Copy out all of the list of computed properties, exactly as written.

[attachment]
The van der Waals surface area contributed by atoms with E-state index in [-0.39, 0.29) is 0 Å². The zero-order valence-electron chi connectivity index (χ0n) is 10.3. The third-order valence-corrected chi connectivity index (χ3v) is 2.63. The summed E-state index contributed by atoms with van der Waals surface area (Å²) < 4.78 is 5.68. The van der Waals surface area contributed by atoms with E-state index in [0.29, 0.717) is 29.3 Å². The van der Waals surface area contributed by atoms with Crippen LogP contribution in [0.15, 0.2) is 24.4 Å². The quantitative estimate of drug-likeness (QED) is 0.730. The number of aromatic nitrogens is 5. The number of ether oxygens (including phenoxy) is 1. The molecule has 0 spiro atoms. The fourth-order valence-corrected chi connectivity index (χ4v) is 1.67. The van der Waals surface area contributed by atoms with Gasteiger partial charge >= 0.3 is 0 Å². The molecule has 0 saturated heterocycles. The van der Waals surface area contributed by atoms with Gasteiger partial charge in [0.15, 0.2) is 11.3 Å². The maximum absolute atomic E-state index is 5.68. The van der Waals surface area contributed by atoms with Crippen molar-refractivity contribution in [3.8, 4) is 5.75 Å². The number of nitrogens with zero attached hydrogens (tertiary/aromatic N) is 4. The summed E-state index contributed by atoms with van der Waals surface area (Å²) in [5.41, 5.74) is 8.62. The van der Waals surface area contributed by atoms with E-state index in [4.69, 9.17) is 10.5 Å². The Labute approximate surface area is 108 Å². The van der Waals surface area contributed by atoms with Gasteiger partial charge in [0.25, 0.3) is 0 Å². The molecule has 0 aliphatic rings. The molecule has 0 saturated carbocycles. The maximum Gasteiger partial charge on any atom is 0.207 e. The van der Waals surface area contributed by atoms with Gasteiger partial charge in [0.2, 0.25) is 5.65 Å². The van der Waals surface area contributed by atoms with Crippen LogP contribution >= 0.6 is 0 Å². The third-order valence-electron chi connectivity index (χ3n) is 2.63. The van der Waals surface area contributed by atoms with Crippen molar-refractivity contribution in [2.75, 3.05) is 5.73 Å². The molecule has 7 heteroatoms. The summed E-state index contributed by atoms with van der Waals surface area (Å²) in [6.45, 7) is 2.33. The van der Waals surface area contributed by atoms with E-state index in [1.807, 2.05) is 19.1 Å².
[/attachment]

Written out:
The van der Waals surface area contributed by atoms with E-state index in [-0.39, 0.29) is 0 Å². The zero-order valence-electron chi connectivity index (χ0n) is 10.3. The third-order valence-corrected chi connectivity index (χ3v) is 2.63. The summed E-state index contributed by atoms with van der Waals surface area (Å²) < 4.78 is 5.68. The van der Waals surface area contributed by atoms with E-state index in [0.29, 0.717) is 29.3 Å². The van der Waals surface area contributed by atoms with Crippen LogP contribution in [0.15, 0.2) is 24.4 Å². The quantitative estimate of drug-likeness (QED) is 0.730. The number of aromatic nitrogens is 5. The number of ether oxygens (including phenoxy) is 1. The molecule has 0 spiro atoms. The fourth-order valence-corrected chi connectivity index (χ4v) is 1.67. The van der Waals surface area contributed by atoms with Gasteiger partial charge >= 0.3 is 0 Å². The molecule has 0 saturated heterocycles. The van der Waals surface area contributed by atoms with Gasteiger partial charge in [0.15, 0.2) is 11.3 Å². The maximum absolute atomic E-state index is 5.68. The van der Waals surface area contributed by atoms with Crippen molar-refractivity contribution in [3.8, 4) is 5.75 Å². The number of nitrogens with zero attached hydrogens (tertiary/aromatic N) is 4. The summed E-state index contributed by atoms with van der Waals surface area (Å²) in [5.41, 5.74) is 8.62. The van der Waals surface area contributed by atoms with E-state index in [4.69, 9.17) is 10.5 Å². The Labute approximate surface area is 108 Å². The van der Waals surface area contributed by atoms with Gasteiger partial charge in [0.25, 0.3) is 0 Å². The molecule has 0 aliphatic rings. The molecule has 0 saturated carbocycles. The maximum Gasteiger partial charge on any atom is 0.207 e. The van der Waals surface area contributed by atoms with Gasteiger partial charge in [0.2, 0.25) is 5.65 Å². The van der Waals surface area contributed by atoms with Crippen LogP contribution >= 0.6 is 0 Å². The third-order valence-electron chi connectivity index (χ3n) is 2.63. The van der Waals surface area contributed by atoms with Crippen molar-refractivity contribution in [2.75, 3.05) is 5.73 Å². The molecule has 7 heteroatoms. The summed E-state index contributed by atoms with van der Waals surface area (Å²) in [6.45, 7) is 2.33. The van der Waals surface area contributed by atoms with E-state index in [1.807, 2.05) is 19.1 Å².